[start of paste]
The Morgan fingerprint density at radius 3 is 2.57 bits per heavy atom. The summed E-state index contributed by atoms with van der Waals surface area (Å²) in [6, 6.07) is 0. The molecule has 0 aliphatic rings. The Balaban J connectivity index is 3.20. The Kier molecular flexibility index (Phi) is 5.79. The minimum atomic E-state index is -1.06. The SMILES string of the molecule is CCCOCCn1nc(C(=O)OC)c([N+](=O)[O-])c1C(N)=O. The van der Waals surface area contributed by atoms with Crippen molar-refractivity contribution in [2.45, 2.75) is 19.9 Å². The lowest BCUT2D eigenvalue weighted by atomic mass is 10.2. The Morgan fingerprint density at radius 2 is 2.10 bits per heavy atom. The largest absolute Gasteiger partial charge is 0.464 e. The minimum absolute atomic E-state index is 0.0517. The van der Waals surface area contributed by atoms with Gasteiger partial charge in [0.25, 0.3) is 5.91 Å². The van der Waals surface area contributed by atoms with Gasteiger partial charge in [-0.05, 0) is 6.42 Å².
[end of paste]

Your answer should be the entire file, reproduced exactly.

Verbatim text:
The Morgan fingerprint density at radius 3 is 2.57 bits per heavy atom. The summed E-state index contributed by atoms with van der Waals surface area (Å²) in [6, 6.07) is 0. The molecule has 0 aliphatic rings. The Balaban J connectivity index is 3.20. The Kier molecular flexibility index (Phi) is 5.79. The minimum atomic E-state index is -1.06. The SMILES string of the molecule is CCCOCCn1nc(C(=O)OC)c([N+](=O)[O-])c1C(N)=O. The van der Waals surface area contributed by atoms with Crippen molar-refractivity contribution in [2.45, 2.75) is 19.9 Å². The lowest BCUT2D eigenvalue weighted by atomic mass is 10.2. The Morgan fingerprint density at radius 2 is 2.10 bits per heavy atom. The largest absolute Gasteiger partial charge is 0.464 e. The minimum absolute atomic E-state index is 0.0517. The van der Waals surface area contributed by atoms with Gasteiger partial charge in [0.25, 0.3) is 5.91 Å². The van der Waals surface area contributed by atoms with Gasteiger partial charge in [-0.05, 0) is 6.42 Å².